Wednesday, 18 May 2016 05:04

What’s your recipe for treating clients with sensitive skin?

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A primary consideration regarding skin sensitivities is the possibility of underlying internal factors that may provoke inflammation, such as medications and allergies. These factors often equate to both acute and chronic skin sensitization. A thorough consultation and a detailed skin analysis, via a Wood's lamp, hydration level meter, and other evaluation devices, are vital tools to assist in establishing the level or degree of sensitivity.

External and Internal Factors
The client's homecare regime should be carefully evaluated to identify possible product and ingredient incompatibilities, antagonists, misuse of products, and compliant homecare. A thorough inquiry of previous dermatology and skin care services should also be considered, as well as the client's lifelong exposure to the sun. Environmental and chemical factors, including free radical damage due to hydrogen peroxide, lipid peroxidation, hydroxyl and similar radicals, and glycation, should be considered
potential antagonists.

Additional aspects that may impact the resultant barrier function of the skin and are considered hallmarks for increased sensitivity include: transepidermal water loss, alipidic tendencies, dehydration, excessive use of hot water, poor nutritional habits and the consumption of pro-inflammatory foods, and inferior-ingredient or inexpensive skin, hair, and body care products, laundry detergents, and fragrances. The importance of recognizing the dynamic connection of the internal-external relationship of sensitive skin is very evident, especially with sensitive skin syndrome, and requires careful consideration regarding treatment modalities and product use.

Treatment and Ingredient Options
Techniques and devices conducive to treatment include manual lymphatic drainage, cool compresses, a Lucas championniere atomizer, beauty globes or gemstone rollers, LED diode therapy (red 660 nanometers), and microcurrent within the frequency range of 300 to 500 microamps and 0.1 to 680 hertz with a viscous microcurrent gel containing peptides
and liposomes.

The Lucas championniere atomizer (pulverizer) can be of great benefit to sensitive skin because it delivers a microfine, hydrating mist to the skin without excessive heat, which may cause inflammation. It also enables a variety of products to be infused in the pulverizer itself. As an alternative to traditional steaming, the Lucas championniere atomizer can be used with teas, herbal tinctures, hydrosols, and floral waters for a "cooler" steaming effect with the additional anti-inflammatory and hydration benefits of these components.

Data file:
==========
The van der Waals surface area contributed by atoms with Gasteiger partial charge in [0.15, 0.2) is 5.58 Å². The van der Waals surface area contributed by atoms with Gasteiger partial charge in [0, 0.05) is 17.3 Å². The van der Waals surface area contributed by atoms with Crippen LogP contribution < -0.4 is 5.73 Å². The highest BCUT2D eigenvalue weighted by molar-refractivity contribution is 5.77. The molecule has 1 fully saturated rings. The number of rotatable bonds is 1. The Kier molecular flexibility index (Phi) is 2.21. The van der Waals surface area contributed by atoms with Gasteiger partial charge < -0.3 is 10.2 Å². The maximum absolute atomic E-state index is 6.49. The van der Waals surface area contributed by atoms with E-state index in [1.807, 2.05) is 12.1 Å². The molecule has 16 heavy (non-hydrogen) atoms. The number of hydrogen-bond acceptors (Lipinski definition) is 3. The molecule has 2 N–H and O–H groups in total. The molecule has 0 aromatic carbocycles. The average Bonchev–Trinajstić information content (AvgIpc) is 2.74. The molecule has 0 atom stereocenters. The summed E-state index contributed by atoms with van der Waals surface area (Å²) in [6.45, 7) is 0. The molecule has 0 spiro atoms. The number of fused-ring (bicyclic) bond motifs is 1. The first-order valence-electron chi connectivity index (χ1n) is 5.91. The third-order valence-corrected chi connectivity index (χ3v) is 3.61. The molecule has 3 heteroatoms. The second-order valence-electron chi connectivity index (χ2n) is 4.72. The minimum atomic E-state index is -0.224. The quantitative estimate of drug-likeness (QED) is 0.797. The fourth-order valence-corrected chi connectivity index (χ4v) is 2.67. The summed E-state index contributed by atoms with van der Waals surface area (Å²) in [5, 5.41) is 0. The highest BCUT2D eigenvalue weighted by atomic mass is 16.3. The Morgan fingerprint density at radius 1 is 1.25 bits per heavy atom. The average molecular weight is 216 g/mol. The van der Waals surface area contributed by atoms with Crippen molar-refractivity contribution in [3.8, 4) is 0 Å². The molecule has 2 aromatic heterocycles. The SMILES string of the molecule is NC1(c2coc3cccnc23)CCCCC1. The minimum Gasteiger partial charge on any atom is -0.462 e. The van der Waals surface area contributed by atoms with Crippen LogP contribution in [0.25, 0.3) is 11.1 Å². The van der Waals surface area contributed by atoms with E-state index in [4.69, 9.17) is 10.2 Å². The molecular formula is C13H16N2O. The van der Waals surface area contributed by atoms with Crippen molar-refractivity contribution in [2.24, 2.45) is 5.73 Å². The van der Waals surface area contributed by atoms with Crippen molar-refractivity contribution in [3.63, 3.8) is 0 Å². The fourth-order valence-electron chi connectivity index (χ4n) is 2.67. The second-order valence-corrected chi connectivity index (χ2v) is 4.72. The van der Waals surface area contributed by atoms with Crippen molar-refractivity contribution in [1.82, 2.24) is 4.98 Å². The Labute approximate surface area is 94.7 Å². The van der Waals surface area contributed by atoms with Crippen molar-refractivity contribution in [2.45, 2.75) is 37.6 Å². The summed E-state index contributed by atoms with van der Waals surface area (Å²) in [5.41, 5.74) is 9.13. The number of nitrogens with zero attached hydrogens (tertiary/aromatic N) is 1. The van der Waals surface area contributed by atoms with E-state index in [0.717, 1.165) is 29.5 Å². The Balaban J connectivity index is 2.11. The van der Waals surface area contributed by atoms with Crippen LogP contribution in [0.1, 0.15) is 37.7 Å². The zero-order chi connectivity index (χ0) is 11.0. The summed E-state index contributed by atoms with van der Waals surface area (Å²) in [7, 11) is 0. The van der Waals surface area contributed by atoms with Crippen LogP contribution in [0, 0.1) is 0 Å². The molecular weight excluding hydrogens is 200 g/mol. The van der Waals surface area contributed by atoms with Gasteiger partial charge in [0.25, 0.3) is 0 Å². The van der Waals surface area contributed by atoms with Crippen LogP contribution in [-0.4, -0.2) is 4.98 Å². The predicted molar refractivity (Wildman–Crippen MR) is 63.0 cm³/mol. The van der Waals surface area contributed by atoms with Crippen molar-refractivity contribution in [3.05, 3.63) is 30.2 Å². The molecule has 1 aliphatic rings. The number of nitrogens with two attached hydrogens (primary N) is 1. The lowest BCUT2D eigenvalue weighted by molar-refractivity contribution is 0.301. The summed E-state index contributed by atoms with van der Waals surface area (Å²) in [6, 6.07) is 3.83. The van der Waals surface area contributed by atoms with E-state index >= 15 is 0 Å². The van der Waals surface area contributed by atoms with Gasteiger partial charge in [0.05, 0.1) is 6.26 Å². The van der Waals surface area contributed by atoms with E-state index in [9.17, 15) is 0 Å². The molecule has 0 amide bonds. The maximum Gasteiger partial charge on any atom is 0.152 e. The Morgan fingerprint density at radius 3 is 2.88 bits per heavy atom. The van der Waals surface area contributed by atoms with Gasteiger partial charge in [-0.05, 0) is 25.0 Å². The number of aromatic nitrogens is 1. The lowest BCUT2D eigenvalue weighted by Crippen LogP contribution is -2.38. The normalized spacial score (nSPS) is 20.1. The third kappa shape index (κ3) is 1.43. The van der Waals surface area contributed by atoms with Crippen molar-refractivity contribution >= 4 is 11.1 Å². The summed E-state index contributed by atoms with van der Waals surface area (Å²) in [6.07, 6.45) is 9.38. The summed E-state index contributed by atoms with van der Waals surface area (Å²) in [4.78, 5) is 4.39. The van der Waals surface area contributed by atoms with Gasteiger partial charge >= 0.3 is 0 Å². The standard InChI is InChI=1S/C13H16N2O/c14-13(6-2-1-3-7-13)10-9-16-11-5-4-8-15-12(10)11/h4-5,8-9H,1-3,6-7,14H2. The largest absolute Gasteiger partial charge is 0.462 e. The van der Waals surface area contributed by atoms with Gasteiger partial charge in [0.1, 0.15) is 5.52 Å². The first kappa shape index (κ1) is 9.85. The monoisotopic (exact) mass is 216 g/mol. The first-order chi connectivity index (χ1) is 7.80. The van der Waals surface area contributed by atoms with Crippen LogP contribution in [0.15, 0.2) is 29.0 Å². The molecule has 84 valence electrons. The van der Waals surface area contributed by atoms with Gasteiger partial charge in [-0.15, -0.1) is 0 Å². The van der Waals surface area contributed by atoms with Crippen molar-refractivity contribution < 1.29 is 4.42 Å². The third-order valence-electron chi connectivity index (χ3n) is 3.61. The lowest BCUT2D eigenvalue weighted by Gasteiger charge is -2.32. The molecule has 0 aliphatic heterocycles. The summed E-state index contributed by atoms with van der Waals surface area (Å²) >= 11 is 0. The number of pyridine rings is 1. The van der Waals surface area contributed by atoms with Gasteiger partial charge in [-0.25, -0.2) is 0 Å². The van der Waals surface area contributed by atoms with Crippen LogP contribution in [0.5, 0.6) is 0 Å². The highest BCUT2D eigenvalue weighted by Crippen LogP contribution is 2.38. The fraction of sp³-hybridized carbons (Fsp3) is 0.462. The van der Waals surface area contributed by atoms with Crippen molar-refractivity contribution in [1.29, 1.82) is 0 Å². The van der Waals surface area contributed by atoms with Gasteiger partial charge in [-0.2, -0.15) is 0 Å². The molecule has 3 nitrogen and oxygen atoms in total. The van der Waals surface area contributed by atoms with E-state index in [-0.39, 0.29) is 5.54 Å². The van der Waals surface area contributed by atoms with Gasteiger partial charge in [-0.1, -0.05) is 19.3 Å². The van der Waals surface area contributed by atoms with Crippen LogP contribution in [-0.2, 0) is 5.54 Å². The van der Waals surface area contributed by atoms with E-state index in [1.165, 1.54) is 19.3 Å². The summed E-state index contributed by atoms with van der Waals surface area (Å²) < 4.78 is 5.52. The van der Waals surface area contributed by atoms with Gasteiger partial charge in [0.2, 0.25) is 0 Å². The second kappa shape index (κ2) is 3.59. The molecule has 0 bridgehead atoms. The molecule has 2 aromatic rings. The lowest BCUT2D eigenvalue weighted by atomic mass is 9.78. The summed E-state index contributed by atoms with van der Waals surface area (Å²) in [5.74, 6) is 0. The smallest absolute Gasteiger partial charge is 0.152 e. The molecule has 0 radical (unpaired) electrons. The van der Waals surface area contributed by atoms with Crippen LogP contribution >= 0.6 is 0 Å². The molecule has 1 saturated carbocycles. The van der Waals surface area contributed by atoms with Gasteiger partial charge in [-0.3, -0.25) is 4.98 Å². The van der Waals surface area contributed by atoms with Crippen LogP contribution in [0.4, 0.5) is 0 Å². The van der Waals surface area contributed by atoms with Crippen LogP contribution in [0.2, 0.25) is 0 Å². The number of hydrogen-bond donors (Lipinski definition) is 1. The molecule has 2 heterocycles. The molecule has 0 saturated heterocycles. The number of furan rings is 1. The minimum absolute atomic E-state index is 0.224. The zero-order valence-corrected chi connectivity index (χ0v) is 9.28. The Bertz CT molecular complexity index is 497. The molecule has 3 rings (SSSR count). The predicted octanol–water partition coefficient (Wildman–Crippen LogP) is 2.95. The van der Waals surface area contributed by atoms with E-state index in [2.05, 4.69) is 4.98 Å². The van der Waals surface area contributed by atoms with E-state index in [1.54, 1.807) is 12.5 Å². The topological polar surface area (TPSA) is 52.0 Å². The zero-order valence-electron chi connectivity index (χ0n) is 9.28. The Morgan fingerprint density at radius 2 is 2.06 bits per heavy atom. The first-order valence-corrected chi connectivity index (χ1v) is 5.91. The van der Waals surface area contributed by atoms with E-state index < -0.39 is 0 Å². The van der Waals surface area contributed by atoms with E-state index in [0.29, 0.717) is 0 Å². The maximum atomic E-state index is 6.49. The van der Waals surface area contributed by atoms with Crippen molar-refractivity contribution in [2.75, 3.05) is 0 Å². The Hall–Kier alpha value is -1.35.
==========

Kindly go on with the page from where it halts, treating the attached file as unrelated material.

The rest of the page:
Some of the most effective and traditional anti-inflammatory ingredients include: aloe vera, arnica, azulene, calendula, chamomile, colloidal oatmeal, cucumber extract, feverfew, sea buckthorn, horse chestnut, white willow, evening primrose, borage oil, olive oil, fenugreek, licochalcone, niacinamide, Quadrinone, salicylic acid, sulfacetamide, witch hazel, and zinc. Alginate masks with a hydrophilic, colloid jelly consistency are very beneficial for soothing and hydrating, as are moist masks that do not have drawing and drying agents.

Clients with high sensitivity and those who exhibit the stinging subtype should take special care to avoid topical products containing alpha hydroxyl acids (particularly glycolic acid), benzoic acid, cinnamic acid compounds, formaldehyde, propylene glycol, quaternary ammonium compounds, sodium lauryl sulfate, sorbic acid, octylmethoxycinnamate, octinoxate, avobenzene, oxybenzone, urea, abrasive exfoliants, and fragranced products.

With the myriad of exceptional product and equipment technologies available today, the management of sensitive skin is within attainable parameters for improving the appearance, sensitivity, and function of this skin type.

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